Small groups, gathered in meeting rooms scattered around the world and focused on a single issue, can affect the way we live, at least now and perhaps for a long time. And not necessarily for the better. Consider only this week’s conclaves.
In Washington, D.C., the Federal Reserve Board’s monetary policy gurus met and decided to keep interest rates low even though they agreed that the economy is improving.
Meanwhile, meeting in committee rooms and in the corridors of power, Congress gave the White House what its economists and the president, meeting in the Oval Office, demanded: More stimulus spending.
Meanwhile, in Vienna, members of OPEC met and decided that $80 is just about the right price for their crude oil. That means the cartel is not prepared to support the fragile worldwide recovery by lowering oil prices.
On to meetings in China. At the regime’s annual gathering, its leaders made it clear the peg of the yuan to the dollar is here to stay for a good while. The OPEC meeting reduced the hopes of the Washington meeting that the economy would resume growth, and the Beijing meeting put a damper on hopes that the U.S. could engineer an export-led reduction in unemployment.
Not to be outdone by meetings in Washington, Vienna and Beijing, Europe held its own round. In Brussels, key European Union officials met and agreed that Greece would not be allowed to go under and, more important, in effect agreed to extend monetary union to fiscal affairs.
The real question is whether these meetings really matter, whether they are full of sound and bottles of mineral water, but signify nothing. It’s arguable that in the end you can’t fight markets. If Iraq returns to full production and natural gas realizes its potential, all of OPEC’s resolutions will not keep oil at $80.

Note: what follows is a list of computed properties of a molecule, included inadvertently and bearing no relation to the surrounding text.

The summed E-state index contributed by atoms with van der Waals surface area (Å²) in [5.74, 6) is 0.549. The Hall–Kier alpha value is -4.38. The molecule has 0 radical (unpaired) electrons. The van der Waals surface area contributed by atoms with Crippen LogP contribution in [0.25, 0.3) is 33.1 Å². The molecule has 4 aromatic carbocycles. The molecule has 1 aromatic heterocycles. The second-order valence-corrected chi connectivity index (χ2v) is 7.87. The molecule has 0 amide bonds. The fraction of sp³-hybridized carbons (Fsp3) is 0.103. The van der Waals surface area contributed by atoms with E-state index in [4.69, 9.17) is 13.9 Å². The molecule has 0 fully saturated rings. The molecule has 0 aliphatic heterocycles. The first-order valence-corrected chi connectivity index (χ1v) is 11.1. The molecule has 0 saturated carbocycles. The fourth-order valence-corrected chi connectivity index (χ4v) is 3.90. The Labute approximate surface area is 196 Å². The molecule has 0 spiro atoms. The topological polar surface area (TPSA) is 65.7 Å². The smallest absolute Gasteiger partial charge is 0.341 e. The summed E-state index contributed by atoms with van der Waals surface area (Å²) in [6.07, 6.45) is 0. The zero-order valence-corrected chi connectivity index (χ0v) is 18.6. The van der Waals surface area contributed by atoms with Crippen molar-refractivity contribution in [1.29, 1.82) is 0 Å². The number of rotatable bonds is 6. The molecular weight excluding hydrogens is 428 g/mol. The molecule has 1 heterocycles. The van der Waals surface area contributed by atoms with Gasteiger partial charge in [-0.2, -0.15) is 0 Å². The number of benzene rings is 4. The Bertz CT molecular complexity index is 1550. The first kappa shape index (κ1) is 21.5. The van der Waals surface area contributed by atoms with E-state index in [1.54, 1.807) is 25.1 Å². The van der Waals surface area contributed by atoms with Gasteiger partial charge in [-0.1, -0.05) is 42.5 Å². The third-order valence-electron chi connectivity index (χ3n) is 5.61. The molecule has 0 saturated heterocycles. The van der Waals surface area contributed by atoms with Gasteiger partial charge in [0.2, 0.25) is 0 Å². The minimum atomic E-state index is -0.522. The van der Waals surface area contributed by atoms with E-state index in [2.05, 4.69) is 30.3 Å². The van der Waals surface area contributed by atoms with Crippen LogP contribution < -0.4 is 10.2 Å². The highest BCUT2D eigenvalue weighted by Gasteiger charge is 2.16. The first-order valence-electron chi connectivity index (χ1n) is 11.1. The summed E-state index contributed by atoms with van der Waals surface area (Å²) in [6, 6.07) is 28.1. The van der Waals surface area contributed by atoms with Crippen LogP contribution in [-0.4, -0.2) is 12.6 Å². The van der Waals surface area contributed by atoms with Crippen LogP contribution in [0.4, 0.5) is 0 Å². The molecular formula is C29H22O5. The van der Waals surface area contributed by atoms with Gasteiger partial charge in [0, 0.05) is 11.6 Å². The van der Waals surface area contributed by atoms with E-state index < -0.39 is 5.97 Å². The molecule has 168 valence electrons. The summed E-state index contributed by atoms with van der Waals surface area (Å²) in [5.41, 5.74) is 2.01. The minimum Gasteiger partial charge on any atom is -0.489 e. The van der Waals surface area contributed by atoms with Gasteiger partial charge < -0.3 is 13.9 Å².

If the rating agencies decide continued deficits in America are taking sovereign and related debt to levels that will place a claim on too large a portion of national income, nothing the Fed will be able to do at any meetings will prevent interest rates from rising and growth slowing.
But that’s for the long run. At least for now we must live with results of these many meetings. Fiscal policies that increase national debt. Continued loose monetary policy that threatens a return of inflation. An undervalued yen, putting pressure on President Barack Obama to resort to protectionism to create “good, high-paying American jobs.” High oil prices. Not very happy results of all these meetings.
And soon Obama will fly off to still more meetings. Perhaps the world’s luck will turn, and positive results will be had. But only perhaps.
Examiner columnist Irwin M. Stelzer is a senior fellow and director of the Hudson Institute’s Center for Economic Policy Studies.